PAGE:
The state’s outgoing Republican governor, Rick Snyder, could soon sign the legislation, the culmination of a GOP strategy that activists say is a straight-up subversion of the democratic process, as well as possibly illegal.
“We consider it just an undermining of democracy, the will of the people, and a slap in the face to all of the work that we did,” said Danielle Atkinson, the Founding Director of Mothering Justice and one of the activists who fought to get the measures on the state’s November ballot. “I’m incredibly disappointed. I’m upset. Angry. And just sad about all the people that we are wanting to help.”
Republican lawmakers in Michigan are also trying to weaken the incoming Democratic governor, attorney general and secretary of state (all women), HuffPost reported earlier this week. The state GOP’s moves come at a time when its midwest neighbor Wisconsin is also working to kneecap newly elected Democrats.
Here’s what happened in Michigan: Activists in the state got 400,000 signatures each on two petitions seeking to get both a minimum wage hike and paid sick leave on the state’s November ballot. Ballot measures on wages and sick leave have proven enormously popular around the country ― most recently passing in two red states, Missouri and Arkansas. The measures were both expected to pass.
But under pressure from business lobbyists, GOP lawmakers in the state figured out an end run: adopt and amend.
To keep the provision off the November ballot, they approved legislation in September that was identical to what activists wanted: raising the minimum wage from $9.25 to $12 by 2022 and similarly hiking the tipped minimum wage to $12 an hour by 2024, up from the current $3.52.
But GOP lawmakers made it clear that they would amend and gut the measures once the election was over.
“They were blunt about that,” said Atkinson.
And that’s what is happening. The current iteration of the bills, headed for the governor’s desk, would delay raising the minimum wage to $12.05 an hour until 2030, by which time inflation would erode much of the income increases. The tipped minimum wage would only go up to $4.58 an hour by 2030.
The paid sick leave provision is also essentially toothless. It is limited to businesses with more than 50 employees, and it gives employers discretion over when to allow workers paid sick days. So your boss could require a week’s notice to take a sick day ― not very helpful when you wake up with a fever. The amended bill would allow any kind of time off ― including paid holidays ― to count toward sick time.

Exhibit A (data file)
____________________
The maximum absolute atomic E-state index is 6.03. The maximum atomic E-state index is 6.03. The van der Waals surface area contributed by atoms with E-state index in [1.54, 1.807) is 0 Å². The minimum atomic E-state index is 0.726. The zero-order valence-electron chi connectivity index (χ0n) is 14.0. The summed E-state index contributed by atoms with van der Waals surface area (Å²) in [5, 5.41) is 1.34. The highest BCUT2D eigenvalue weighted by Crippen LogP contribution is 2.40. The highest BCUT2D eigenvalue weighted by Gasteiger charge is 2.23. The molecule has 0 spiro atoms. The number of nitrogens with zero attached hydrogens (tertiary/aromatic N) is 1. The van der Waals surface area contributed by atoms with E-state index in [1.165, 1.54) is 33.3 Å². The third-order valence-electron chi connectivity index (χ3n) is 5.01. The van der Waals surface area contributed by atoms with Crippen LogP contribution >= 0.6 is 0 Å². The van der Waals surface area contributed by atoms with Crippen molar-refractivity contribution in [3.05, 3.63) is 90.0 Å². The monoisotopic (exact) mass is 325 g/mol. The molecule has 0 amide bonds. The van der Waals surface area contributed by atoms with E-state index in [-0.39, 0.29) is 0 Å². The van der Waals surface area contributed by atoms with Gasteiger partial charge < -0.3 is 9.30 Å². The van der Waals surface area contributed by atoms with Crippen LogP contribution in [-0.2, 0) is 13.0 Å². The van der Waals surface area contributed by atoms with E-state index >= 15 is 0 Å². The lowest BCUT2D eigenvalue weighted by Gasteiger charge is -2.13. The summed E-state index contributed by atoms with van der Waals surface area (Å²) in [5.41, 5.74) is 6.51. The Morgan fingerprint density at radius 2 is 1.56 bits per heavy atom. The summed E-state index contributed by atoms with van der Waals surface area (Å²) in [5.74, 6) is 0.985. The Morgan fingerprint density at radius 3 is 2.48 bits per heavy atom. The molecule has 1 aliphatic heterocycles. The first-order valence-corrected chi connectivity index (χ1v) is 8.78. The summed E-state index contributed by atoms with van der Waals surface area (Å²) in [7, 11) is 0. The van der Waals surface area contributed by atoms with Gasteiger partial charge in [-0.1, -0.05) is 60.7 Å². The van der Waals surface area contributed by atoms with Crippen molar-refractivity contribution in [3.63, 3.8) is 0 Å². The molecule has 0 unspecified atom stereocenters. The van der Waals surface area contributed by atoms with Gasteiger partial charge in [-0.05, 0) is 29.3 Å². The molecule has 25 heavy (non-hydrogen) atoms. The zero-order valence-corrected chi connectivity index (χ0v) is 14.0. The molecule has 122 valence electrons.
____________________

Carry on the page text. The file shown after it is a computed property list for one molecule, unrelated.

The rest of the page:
About 1 million workers in Michigan would be excluded under the amended sick leave bill, said Ellen Bravo, director of Family Values @ Work, a paid sick and family leave advocacy group.
If Gov. Snyder vetoes the bills or decides not to sign them, then the original versions will go into effect on Jan. 1, 2019.
The Michigan GOP’s moves are part of a bigger aggressive push to fend off the growing movement to raise wages and pass paid sick leave, Bravo said. Some states are pursuing a so-called “pre-emption” strategy in which state legislators essentially overturn measures passed by cities.
Michigan’s strategy is meant to really cut the legs out from under the movement, Bravo said.
“They’re trying to dishearten the resistance, especially newly energized people,” she said. “The message is: ‘Nothing you do matters; we are going to win anyway. Go back home.’”
Still, those in favor of the measures have no intention of giving up the fight. Protesters came out Tuesday to the Statehouse to object to the legislation.
It’s also not clear whether Snyder will sign the Republicans’ bill. But either way, Atkinson said activists plan to circulate a new petition to get wage hikes and sick leave back on the ballot in 2020. And activists are planning to file a lawsuit, claiming the gutted bills are unconstitutional.
She emphasized that the ballot provisions hardly represent radical change, just a modest wage floor and the right to earn paid time off for when you’re sick. “We’re just asking for decent working environments,” she said.
Clarification: This story was updated with additional details on activists’ effort to put petitions on the November ballot and to reflect that the GOP bills were identical to what activists were seeking.
This article originally appeared on HuffPost.